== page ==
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Teachers smeachers

September 8, 2009

I just read a headline in the New York Times about funding cuts for school districts in which teachers now must take on larger class sizes and unfamiliar subjects.  As a teacher who has dealt with both of these scenarios, I can assure you that we are damning our future with our funding priorities.

A non-teacher might wonder what the difference is between teaching 20 students or 25 students, or between teaching 3rd grade or 5th grade.  What’s a few more students other than a few more desks and photocopies?  And what’s a grade or two higher other than the same writing and math exercises at a more advanced level?

I’ll tell you what it is.  It’s less time per student to answer questions, to provide assistance, and to develop a personal relationship.  It’s less time to develop intriguing lesson plans and more time managing tasks and grading.  It’s more busy work, and it’s more impersonal.  It’s more kids goofing off and getting detentions, and more kids dropping out of school altogether.  It’s a sense of being lost and alone, both for students and teachers. 

It’s a capital offense, or at least it should be.

I am teaching an overload this semester, and although my work load as a college instructor pales in comparison to that of a public school teacher, I can already feel the crunch.  I am spending every minute at work keeping up with lesson plans and grading and I have no spare time to tutor students who need extra help or to sit and chat with them after class.  Just this afternoon, a student of mine stopped by my office to say hi and to tell me about her weekend, and the whole time I was listening to her I was also watching the clock out of the corner of my eye – tic, toc, tic, toc, fewer and fewer seconds to finish my sociology lecture for later that evening.  I resent the fact that I don’t have time for a simple 5-minute conversation with a student.  I remember how important it was for me to develop relationships with my instructors when I was a student and how much more it motivated me to do well in class; to think that I don’t have time to do this as a teacher makes me angry.  The kinds of students I am teaching on the reservation need all of the motivation they can get to overcome the obstacles they face to education.

The fact that I earn next to nothing to do my job is much less frustrating to me than the fact that I barely have time to do my job, which is not only to pass on information, but to pass it on in a way that sinks in and inspires.  I can’t do that when I’m stretched thinly.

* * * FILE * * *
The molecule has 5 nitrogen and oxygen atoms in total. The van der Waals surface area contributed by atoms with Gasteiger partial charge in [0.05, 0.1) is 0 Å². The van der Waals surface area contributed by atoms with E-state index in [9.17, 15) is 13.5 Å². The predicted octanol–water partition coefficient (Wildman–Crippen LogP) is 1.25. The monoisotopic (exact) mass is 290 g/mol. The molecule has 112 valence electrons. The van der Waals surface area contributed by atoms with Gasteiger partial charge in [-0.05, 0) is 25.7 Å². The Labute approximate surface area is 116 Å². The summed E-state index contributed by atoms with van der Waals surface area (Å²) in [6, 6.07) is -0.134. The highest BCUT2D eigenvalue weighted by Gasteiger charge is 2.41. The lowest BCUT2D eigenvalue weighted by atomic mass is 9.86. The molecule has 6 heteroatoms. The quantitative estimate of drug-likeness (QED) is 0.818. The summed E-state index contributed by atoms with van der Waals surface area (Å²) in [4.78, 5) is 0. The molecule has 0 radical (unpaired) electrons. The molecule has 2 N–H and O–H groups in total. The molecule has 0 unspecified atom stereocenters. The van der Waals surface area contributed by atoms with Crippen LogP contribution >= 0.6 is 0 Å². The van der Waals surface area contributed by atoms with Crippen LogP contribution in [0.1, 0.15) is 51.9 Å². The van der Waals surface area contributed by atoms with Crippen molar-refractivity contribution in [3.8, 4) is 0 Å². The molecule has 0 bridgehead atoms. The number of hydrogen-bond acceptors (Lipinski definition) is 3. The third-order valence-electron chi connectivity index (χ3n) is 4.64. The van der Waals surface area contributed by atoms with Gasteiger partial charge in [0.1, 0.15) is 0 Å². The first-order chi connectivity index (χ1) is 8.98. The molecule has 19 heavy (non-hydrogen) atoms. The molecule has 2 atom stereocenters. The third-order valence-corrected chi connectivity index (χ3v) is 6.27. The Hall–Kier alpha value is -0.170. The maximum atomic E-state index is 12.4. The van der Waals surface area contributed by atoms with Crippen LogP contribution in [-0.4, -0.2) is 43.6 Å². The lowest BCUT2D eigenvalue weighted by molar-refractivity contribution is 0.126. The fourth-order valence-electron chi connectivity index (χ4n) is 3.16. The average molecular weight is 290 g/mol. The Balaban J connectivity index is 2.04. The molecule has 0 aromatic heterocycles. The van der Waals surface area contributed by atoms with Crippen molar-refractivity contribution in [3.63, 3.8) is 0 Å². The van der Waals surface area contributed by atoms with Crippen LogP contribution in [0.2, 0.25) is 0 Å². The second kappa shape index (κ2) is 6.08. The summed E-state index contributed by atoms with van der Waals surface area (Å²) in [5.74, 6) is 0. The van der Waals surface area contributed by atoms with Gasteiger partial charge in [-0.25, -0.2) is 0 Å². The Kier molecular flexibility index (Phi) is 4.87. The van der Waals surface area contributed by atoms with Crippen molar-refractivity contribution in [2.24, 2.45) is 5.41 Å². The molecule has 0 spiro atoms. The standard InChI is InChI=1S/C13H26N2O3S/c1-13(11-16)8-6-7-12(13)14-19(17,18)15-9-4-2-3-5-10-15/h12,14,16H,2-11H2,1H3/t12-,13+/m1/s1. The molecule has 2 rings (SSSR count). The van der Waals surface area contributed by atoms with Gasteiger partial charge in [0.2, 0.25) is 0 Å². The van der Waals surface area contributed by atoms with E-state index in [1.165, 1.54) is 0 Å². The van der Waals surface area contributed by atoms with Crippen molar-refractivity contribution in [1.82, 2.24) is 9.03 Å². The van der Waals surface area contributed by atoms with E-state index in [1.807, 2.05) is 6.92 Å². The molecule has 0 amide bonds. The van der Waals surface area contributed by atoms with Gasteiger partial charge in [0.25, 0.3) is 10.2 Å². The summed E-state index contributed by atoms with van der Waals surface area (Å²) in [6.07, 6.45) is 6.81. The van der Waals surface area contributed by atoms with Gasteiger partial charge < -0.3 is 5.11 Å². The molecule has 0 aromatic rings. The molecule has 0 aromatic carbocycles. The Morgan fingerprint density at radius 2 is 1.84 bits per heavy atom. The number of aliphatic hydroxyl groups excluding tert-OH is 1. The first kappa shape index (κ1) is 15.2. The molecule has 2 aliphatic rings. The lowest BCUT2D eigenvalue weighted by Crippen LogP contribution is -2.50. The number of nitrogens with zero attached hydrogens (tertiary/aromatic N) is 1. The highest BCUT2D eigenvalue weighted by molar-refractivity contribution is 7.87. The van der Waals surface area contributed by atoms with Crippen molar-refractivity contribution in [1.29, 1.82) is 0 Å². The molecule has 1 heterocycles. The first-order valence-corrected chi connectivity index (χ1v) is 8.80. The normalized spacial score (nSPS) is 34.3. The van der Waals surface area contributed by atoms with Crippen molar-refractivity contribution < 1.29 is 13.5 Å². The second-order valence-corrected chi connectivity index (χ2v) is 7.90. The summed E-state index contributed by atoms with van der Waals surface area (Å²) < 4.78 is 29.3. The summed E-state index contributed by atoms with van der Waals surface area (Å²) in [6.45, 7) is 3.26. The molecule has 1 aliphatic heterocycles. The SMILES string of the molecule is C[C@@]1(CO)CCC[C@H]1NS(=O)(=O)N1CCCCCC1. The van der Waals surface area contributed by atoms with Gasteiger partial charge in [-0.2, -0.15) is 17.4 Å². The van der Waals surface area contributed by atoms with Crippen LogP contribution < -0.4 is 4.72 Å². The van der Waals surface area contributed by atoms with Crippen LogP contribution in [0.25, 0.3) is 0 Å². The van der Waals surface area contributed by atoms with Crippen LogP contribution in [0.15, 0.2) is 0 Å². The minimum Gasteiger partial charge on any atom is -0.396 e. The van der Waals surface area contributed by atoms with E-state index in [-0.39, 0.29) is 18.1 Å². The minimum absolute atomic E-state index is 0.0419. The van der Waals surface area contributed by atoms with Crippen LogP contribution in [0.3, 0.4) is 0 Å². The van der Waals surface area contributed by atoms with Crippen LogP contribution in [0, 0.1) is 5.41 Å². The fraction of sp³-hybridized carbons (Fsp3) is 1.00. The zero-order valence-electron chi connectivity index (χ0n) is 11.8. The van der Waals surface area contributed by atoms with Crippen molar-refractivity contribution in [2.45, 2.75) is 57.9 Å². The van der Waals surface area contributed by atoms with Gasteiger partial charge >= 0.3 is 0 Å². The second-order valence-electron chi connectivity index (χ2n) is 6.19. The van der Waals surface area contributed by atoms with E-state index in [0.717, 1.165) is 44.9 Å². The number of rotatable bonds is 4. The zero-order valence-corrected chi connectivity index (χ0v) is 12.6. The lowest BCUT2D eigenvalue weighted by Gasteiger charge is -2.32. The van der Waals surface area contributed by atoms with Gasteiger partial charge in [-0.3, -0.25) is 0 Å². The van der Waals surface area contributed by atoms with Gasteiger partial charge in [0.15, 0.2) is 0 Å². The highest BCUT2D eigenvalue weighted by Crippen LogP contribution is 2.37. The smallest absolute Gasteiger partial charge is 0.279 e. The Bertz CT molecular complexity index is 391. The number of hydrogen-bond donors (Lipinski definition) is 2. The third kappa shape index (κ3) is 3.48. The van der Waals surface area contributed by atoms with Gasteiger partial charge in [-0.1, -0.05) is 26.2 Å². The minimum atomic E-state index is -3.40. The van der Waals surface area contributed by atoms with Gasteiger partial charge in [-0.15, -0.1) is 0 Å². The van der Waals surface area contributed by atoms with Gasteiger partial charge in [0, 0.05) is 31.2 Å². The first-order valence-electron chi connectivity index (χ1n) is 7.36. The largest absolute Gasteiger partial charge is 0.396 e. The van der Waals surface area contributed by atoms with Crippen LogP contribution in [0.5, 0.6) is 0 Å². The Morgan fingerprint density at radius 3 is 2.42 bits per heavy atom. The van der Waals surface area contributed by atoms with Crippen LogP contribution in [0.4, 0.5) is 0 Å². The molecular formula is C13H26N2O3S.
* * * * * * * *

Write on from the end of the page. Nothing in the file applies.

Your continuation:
If we’re not careful, the combination of low pay and high stress will soon cause those remaining teachers who haven’t been laid off to quit, and then we’ll really be up a creek.  Because the consequences of inadequate faculty extend far beyond the boundaries of school buildings…


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  1. Kyle permalink

    Here’s the link to that article.I went out of my way to search for this article. I couldn’t believe this quotation: “The norm for Los Angeles high schools this fall is 42.5 students per teacher.” That’s absolutely ridiculous.good luck.

  2. Excellent entry, Cori. I think you should send this off to the New York Times, the CDT, your “local” Billings,Sheridan, and Bozeman papers–in short, wherever you can think of. Maybe you could send it to the AssociatedPress as it would then be picked up and published in newspapers nationwide ( directly on the heels of Obama’s education speech yesterday, this might just get some press! Thanks for spendingthe time to write this; it’s a very valuable article………….Mae

  3. As a teacher who has dealt with both of these scenarios, I can assure you that we are damning our future with our funding priorities.Loved your entire entry, and especially agree with the above sentiment.  Did you know that I, as a non-degreed English teacher in an understaffed (yet voucher supported) private school,  taught the disecting of the frog and the fetal pig, based on a crash course the night before and what I remembered from Bio 201.  Why?  because no one else volunteered.  I feel badly that 15 years later this is still a problem nationwide.

  4. Thanks to those who read and responded to my posting. Kyle, thanks for the article – I can’t believe L.A. school teachers have to deal with more than 40 students in a classroom. That is absolutely insane.

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